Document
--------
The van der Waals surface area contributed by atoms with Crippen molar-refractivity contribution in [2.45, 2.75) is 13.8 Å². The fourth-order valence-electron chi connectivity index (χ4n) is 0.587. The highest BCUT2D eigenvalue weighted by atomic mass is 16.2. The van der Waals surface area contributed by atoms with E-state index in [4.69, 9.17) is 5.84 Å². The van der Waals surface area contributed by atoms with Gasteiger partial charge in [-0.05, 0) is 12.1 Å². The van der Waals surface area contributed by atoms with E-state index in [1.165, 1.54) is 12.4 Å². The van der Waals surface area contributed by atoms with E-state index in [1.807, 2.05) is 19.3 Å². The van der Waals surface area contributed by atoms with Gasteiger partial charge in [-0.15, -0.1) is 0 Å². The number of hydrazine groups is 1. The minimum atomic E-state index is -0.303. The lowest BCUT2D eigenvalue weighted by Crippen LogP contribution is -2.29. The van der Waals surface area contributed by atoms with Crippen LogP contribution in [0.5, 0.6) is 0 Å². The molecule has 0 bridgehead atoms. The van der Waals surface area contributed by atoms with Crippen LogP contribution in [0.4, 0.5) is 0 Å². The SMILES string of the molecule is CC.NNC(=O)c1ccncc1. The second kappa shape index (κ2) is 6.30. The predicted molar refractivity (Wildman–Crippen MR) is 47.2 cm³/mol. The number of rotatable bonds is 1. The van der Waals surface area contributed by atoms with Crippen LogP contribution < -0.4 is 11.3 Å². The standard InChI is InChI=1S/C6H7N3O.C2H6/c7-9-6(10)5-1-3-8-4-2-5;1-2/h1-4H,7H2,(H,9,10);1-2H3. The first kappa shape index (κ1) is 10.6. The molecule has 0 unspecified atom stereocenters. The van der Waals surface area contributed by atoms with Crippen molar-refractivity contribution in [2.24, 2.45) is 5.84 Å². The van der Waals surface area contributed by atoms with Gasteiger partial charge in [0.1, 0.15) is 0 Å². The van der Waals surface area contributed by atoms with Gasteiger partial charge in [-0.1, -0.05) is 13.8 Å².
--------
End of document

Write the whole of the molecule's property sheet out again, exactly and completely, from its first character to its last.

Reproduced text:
The van der Waals surface area contributed by atoms with Crippen molar-refractivity contribution in [2.45, 2.75) is 13.8 Å². The fourth-order valence-electron chi connectivity index (χ4n) is 0.587. The highest BCUT2D eigenvalue weighted by atomic mass is 16.2. The van der Waals surface area contributed by atoms with E-state index in [4.69, 9.17) is 5.84 Å². The van der Waals surface area contributed by atoms with Gasteiger partial charge in [-0.05, 0) is 12.1 Å². The van der Waals surface area contributed by atoms with E-state index in [1.165, 1.54) is 12.4 Å². The van der Waals surface area contributed by atoms with E-state index in [1.807, 2.05) is 19.3 Å². The van der Waals surface area contributed by atoms with Gasteiger partial charge in [-0.15, -0.1) is 0 Å². The number of hydrazine groups is 1. The minimum atomic E-state index is -0.303. The lowest BCUT2D eigenvalue weighted by Crippen LogP contribution is -2.29. The van der Waals surface area contributed by atoms with Crippen LogP contribution in [0.5, 0.6) is 0 Å². The molecule has 0 bridgehead atoms. The van der Waals surface area contributed by atoms with Crippen LogP contribution in [0.4, 0.5) is 0 Å². The SMILES string of the molecule is CC.NNC(=O)c1ccncc1. The second kappa shape index (κ2) is 6.30. The predicted molar refractivity (Wildman–Crippen MR) is 47.2 cm³/mol. The number of rotatable bonds is 1. The van der Waals surface area contributed by atoms with Crippen LogP contribution < -0.4 is 11.3 Å². The standard InChI is InChI=1S/C6H7N3O.C2H6/c7-9-6(10)5-1-3-8-4-2-5;1-2/h1-4H,7H2,(H,9,10);1-2H3. The first kappa shape index (κ1) is 10.6. The molecule has 0 unspecified atom stereocenters. The van der Waals surface area contributed by atoms with Crippen molar-refractivity contribution in [2.24, 2.45) is 5.84 Å². The van der Waals surface area contributed by atoms with Gasteiger partial charge in [0.1, 0.15) is 0 Å². The van der Waals surface area contributed by atoms with Gasteiger partial charge in [-0.1, -0.05) is 13.8 Å².